Through balls are an inexact science too. I’ve lost count of the amount of times a player has had the vision to pick out a teammate, marginally failed and just ends up with an ‘incomplete pass’. The way they record though balls eliminates the attempted through ball. Someone like Gerrard or Holtby play these type of passes all the time, often unsuccessfully, and it shows a style to their game (whether it’s tactically beneficial is another story): because of the ‘accuracy’ remit Gerrard is 7/14 on through balls all season and Holtby is3/8.

    Similarly someone like Paulinho or Lampard, masters of the late run, don’t get picked up, as you allude to.

  • Michiel Derksen

    The problem I’d see with rewarding the 2nd assist is that it would be very easy to construct examples just like this one where the unlocking pass is not the 2nd but actually 3rd or 4th. A more generic approach would be to record contribution to ExpG for all passes that relate to a given attempt. That would result in a high share of the ExpG of that attempt being awarded to the unlocking pass.

    We could work our way backwards from the above example. Let’s say we can establish that the x,y coordinate of the position where Pedro finishes corresponds to 0.8 ExpG. Shooting from the position where Fabregas lays it off to Pedro would be worth, say, 0.6ExpG so his pass would be credited with 0.2ExpG. Shooting from the position where Iniesta passes to Fabregas is worth 0.03ExpG, so his pass would be accredited with 0.57ExpG. And Fabregas would again be credited with 0.02 or so for bringing the ball from where he receives it to Iniesta.

    Such a model has some shortcomings: it does not take into account the positioning of teammates and opposition, positioning of the goalkeeper, ball pressure and for this example the fact that Iniesta is positioned with his back towards the goal. Basing on x,y coordinates would probably always punish pullbacks even though they create a shooting opportunity. Also, how to account for chosing the worst option? If a player makes a pass to a covered player on a fast break overlooking an uncovered teammate, should you credit the pass with improving the ExpG or should you punish him for not creating a bigger chance?

    Yet despite these shortcomings, I would favor it over the existing KeyPass anotation.

    • tknutso

      Yeah, this was a SIMPLE set of data requests as opposed to pie in the sky IF WE HAD ALL THIS WE COULD. Sadly, as soon as you get to x,y coords of where all sorts of things are taking place, you step out of the public data sphere.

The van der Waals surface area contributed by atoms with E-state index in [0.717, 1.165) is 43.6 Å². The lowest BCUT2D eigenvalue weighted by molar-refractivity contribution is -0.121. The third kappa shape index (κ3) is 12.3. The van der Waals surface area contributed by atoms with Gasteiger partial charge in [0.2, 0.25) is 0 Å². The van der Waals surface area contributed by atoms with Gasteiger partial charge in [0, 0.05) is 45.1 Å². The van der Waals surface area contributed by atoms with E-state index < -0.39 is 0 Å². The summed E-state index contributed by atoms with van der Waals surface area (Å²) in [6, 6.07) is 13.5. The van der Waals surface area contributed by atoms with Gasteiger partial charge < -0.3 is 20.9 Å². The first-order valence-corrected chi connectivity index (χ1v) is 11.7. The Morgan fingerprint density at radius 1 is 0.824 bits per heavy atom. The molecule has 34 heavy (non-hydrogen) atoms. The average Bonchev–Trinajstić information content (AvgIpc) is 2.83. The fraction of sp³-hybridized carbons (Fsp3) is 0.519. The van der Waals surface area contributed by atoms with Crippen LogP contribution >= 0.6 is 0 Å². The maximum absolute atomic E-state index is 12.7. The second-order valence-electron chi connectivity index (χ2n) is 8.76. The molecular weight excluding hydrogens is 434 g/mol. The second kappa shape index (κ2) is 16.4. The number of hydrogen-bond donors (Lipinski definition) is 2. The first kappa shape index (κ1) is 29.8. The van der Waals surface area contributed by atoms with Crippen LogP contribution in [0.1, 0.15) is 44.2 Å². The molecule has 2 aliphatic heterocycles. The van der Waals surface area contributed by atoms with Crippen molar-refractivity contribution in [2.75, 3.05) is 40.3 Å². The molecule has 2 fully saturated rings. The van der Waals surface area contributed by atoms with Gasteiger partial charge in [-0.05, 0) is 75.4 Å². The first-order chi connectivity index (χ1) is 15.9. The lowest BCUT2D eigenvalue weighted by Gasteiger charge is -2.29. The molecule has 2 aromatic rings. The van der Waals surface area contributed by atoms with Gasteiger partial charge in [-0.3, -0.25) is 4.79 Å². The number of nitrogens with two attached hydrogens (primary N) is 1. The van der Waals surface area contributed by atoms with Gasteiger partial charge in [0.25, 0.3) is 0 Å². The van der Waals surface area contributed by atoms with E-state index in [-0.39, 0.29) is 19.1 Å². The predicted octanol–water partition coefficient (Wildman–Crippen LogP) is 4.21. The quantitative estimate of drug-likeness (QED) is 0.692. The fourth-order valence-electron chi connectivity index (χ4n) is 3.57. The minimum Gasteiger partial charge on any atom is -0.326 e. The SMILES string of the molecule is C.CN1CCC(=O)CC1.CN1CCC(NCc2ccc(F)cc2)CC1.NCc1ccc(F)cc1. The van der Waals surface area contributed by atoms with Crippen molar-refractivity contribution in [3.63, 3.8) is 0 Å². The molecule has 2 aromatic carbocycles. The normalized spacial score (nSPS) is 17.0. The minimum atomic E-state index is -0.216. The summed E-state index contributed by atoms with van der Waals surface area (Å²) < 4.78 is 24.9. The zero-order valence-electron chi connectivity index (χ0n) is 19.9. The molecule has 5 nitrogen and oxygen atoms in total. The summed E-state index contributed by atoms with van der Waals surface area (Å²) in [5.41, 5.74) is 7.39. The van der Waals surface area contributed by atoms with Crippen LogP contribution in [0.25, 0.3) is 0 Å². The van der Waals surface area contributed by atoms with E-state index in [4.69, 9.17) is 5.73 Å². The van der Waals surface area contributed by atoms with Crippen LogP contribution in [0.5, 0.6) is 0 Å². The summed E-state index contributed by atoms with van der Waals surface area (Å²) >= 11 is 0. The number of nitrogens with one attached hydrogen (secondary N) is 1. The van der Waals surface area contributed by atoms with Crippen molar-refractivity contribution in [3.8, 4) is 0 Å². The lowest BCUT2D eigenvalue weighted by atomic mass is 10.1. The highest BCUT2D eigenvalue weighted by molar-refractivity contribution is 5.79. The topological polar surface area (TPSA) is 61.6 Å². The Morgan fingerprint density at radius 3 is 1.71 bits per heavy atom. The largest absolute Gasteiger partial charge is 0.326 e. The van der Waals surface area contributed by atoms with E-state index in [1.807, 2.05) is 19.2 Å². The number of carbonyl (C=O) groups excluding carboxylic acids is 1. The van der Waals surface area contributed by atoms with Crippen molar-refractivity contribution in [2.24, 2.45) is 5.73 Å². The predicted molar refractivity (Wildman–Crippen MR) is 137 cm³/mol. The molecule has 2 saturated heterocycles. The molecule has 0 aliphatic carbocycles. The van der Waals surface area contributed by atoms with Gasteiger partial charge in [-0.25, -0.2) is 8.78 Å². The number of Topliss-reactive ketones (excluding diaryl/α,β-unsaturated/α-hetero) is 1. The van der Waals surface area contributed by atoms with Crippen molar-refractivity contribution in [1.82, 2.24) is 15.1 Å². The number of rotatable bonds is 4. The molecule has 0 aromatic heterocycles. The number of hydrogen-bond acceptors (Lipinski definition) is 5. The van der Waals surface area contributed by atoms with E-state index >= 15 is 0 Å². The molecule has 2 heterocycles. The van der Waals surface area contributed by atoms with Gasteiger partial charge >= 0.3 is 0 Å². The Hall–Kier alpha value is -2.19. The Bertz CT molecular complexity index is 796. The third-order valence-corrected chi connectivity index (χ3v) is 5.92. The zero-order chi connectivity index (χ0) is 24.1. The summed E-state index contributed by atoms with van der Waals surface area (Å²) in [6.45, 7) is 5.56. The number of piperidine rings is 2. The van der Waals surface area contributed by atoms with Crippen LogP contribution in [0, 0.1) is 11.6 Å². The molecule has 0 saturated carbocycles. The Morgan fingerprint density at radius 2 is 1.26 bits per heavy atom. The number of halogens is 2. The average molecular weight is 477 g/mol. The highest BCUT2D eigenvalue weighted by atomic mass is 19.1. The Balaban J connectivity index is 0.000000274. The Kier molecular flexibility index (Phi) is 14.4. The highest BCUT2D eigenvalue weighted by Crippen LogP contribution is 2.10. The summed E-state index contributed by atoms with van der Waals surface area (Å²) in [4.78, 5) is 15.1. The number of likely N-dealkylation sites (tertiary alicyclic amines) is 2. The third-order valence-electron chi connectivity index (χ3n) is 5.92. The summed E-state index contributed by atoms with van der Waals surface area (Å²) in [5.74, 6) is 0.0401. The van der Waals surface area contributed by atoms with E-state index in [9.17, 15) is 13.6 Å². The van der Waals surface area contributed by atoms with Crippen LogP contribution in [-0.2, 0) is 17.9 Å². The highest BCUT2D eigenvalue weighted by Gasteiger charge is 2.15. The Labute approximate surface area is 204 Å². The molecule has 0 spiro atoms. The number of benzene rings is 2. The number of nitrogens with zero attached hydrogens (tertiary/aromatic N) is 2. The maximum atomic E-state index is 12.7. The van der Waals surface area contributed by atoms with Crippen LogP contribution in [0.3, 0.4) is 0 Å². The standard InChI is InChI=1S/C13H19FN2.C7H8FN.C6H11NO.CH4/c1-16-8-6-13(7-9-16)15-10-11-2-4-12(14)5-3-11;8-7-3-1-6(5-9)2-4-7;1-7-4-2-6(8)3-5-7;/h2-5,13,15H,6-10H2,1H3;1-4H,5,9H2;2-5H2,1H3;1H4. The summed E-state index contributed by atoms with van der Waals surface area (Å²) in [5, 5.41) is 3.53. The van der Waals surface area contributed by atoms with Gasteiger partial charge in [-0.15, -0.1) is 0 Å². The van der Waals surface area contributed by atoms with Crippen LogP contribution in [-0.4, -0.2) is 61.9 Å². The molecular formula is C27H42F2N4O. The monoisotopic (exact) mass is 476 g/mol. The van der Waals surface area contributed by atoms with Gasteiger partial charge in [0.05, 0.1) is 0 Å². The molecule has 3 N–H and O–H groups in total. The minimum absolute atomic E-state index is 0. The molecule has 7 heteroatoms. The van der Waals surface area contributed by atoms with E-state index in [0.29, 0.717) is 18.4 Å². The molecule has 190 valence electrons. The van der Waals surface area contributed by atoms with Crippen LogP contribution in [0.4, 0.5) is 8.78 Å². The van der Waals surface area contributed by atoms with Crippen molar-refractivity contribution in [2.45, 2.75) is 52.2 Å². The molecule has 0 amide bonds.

• KC_Gunner

    I beileve OPTA does already track this “second assist” or “hockey assist” — at least they are for MLS where I beileve they are tracked and simply included as an Assist (no differentiation). See for instance this write-up of SKC’s playoff win v NE, where both Collin and Zusi received an assist on the Sinovic goal: http://golazo.mlssoccer.com/matchcenter/2013-11-06-sporting-kansas-city-vs-new-england-revolution/recap

  • Errorr

    Do the cameras actually record the data say like they do in the NBA? Or is the extraneous positioning data discarded? Does anyone have an idea what the camera tracking data looks like in raw form?

    Not like anyone has some free supercomputer time to actually crunch that level of granular data considering a true x,y multiple times a second tracking data would probably be 100s of GB.

  • Xarius Desai

    Hi there, used to be an analyst at Opta until end of season ending 2012-13 and can tell you that second assists are recorded for goals scored (not for shots that are saved/miss/block etc.) if they are deemed to be of significance (so that iniesta pass would definitely have been recorded as a second assist). Where that data ends up, I’m not really sure unfortunately. Perhaps sqwakwa have it but don’t publish it. Its not a particularly common occurrence either.

    As for x,y data, only the action of the player who touches the ball is ever recorded during coding at opta, certainly no player tracking.